Celebrating Famous Klan “Wizard” on Miss. License Plates?

NPR has a story about reliving our history, that recalls the old saying from George Santayana that those who forget their history are doomed to repeat it:

A fight is brewing in Mississippi over a proposal to issue specialty license plates honoring Confederate Gen. Nathan Bedford Forrest, who was an early leader of the Ku Klux Klan. The Mississippi Division of Sons of Confederate Veterans wants to sponsor a series of state-issued license plates to mark the 150th anniversary of the Civil War, which it calls the “War Between the States.” … “Seriously?” state NAACP president Derrick Johnson said when he was told about the Forrest plate. “Wow.”

Wow, indeed, for General Forrest was the officer in charge of the infamous 1864 Civil War massacre of black troops at Fort Pillow, Tennessee. He also was the first Ku Klux Klan “grand wizard,” when that white terrorist group was formed in Tennessee soon after the Civil War. And they want to celebrate a leader of terrorists trying to end Reconstruction and restore the old slaveholding elite’s control of the South?

All too many southern whites live in a collective world of historical fictions like this one, of Forrest as a “great military leader.” Instead, he was the leader of racist murderers trying to preserve one of the most brutal and racialized systems of oppression ever invented by men. After that war, he was for a time (he later resigned) the leader of white terrorists trying to restore the Old South’s totalitarian system.

And the “war between the states” is another romantic fictionalizing of the southern whites’ war against the federal union. This was a war of treason led by slaveholding white elites who, rather inaccurately, thought they could win the war against the federal union.

Apparently, some in every new generation of whites in the South and also generally in the white supremacist universe out on the Internet there have to parrot such discredited historical fiction. Why is that?


  1. Hillbilly

    The license plate phenomenon is going on SC where they have the “coon hunting” license plates: http://colorlines.com/archives/2011/01/in_south_carolina_coon_hunting_is_real.html.

    Great leader, huh? Considering NBF as a “great leader” is like that piece of cinematic FICTION, Forrest Gump, where he describes how he got his name and who NBF was: “Now, when I was a baby, Momma named me after the great Civil War hero, General Nathan Bedford Forrest. She said we was related to him in some way. And what he did was, he started up this club called the Ku Klux Klan. They’d all dress up in their robes and bedsheets and act like a bunch of ghosts or spooks or something. They’d even put bedsheets on their horses and ride around. And anyway, that’s how I got my name, Forrest Gump. Momma said that the Forrest part was to remind me that sometimes we all do things that, well, just don’t make no sense” (Thanks Wikiquote).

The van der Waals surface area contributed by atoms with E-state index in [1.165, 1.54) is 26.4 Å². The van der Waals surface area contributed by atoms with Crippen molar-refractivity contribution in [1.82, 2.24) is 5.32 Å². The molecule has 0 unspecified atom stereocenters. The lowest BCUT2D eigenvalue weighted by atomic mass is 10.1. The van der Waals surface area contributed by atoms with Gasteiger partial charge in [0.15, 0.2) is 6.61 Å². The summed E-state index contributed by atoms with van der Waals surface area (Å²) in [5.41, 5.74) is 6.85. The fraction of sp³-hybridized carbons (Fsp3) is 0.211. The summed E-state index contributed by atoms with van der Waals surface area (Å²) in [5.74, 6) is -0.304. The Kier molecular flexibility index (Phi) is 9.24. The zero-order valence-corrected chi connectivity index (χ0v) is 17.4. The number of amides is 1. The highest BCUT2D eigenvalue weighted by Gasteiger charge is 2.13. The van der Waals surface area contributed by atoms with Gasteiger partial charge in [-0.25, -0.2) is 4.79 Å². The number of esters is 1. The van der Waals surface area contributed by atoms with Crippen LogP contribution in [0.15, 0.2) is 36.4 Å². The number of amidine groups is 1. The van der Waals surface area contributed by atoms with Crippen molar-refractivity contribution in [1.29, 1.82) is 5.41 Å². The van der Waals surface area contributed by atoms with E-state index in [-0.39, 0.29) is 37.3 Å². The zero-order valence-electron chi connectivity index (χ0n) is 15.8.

The remaking of Forrest and the Civil War is a daily battle in my part of the country. It seems that calling Forrest a “hero” and the Civil War the “war between the states,” the “war of ‘Northern aggression,'” the “battle for states rights,” among other things, never gets old to most around here. It’s sometimes hard for them to face the facts that slavery was at the core of succession and each state actually justified this with documentation. James Loewen’s Confederate and Neo-Confederate reader has made it easier to put together a class discussion about the role of slavery and racism in the Civil War: http://www.amazon.com/Confederate-Neo-Confederate-Reader-Great-Truth/dp/1604732199/ref=sr_1_1?ie=UTF8&s=books&qid=1297469995&sr=1-1.


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